First Things’ January issue has been sent out to subscribers, and is now available online. It is, if we might say so, brimming with intellectual variety.
The issue opens with James Nuechterlein’s “Public Square” column, in which he analyzes the roots of discomfort with patriotism, and how those who value religious orthodoxy can be patriots without being idolaters. Then Gabriel Said Reynold’s essay, “Evangelizing Islam,” examines the religious roulette surrounding the question of conversion away from Islam. Also of international flavor is Susie Poppick’s “The Last of the Saffron Monks,” chronicling the lives of exiled Burmese Buhddist monks as they seek refuge and enlightenment in America.
Moving on to the essays, first up is Elbridge A. Colby, who offers a nuanced and carefully pragmatic view of the Catholic teaching on nuclear deterrence, in “Keeping the Peace.” David Novak then offers First Things readers a treat in a historical review of New York’s legendary Lubavitcher Rebbe and his messianic following. In “The Ruins of Discontinuity,” this month’s first free article, Reinhard Hütter explores the future of Catholic theology, which, he argues, “can be maintained only if we explicitly conceive of it as an ecclesial intellectual practice of the Church, arising from the Church’s nature and mission.“ Bridging today’s troublesome gap between scientists and philosophers, University of St. Andrews philosopher John Haldane critiques Stephen Hawking in “Philosophy Lives,” the issue’s final essay, arguing that philosophy is far from being dead and is, in fact, reinvigorated by the (unwitting) philosophic claims made by prominent scientists. Haldane’s essay is also available for free, online.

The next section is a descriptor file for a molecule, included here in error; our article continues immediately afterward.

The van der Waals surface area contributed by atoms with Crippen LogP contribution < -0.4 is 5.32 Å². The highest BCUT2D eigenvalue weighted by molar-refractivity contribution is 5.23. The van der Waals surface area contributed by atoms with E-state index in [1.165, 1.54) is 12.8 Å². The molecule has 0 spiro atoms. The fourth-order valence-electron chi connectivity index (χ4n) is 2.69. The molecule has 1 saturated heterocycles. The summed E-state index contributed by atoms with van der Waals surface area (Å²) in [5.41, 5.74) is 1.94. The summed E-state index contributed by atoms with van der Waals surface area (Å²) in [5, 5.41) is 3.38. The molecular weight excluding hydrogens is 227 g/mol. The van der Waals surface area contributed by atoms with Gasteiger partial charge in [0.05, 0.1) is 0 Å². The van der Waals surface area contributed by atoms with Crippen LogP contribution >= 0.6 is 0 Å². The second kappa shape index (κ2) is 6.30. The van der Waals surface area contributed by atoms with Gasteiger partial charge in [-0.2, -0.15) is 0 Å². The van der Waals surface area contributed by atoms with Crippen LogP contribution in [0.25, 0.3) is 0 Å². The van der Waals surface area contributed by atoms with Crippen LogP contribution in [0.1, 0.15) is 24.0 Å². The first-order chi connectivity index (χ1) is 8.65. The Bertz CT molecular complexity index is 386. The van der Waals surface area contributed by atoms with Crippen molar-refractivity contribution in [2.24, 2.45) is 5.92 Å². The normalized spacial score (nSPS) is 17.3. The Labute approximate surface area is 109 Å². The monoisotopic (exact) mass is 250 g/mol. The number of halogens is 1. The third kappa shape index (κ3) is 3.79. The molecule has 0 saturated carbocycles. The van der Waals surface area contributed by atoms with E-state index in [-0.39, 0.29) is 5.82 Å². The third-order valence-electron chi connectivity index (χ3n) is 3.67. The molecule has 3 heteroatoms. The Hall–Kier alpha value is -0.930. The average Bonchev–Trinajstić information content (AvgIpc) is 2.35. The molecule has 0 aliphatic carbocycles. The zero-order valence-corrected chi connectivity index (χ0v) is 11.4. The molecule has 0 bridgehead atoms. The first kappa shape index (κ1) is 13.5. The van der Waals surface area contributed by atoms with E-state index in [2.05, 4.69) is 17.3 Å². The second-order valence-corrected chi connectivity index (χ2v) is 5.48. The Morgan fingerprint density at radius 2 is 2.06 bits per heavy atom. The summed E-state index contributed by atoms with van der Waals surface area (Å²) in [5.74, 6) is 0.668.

The issue also includes reviews of Roger Scruton’s newest title The Uses of Pessimism (reviewed by R.R. Reno), the Brazos Theological Commentary on 1 Samuel (reviewed by Gary A. Anderson), as well as Yoel Finkelman’s take on The 188th Crybaby Brigade, a narrative about life in the Israeli army. Also in our pages is Gilbert Meilander’s review of Cosmos, Life, and Liturgy in a Greek Orthodox Village and Mary Rose Somarriba’s review of Sarah Dubow’s new book, Ourselves Unborn: A History of the Fetus in Modern America.
To round things out, there are incisive Letters to the Editor, an architecture column (on Le Corbusier’s Church of Staint-Pierre de Firminy), First Things’ “Sunday Best” feature, poetry, and the roadmap of religion and culture news and irony in this month’s “While We’re At It” section.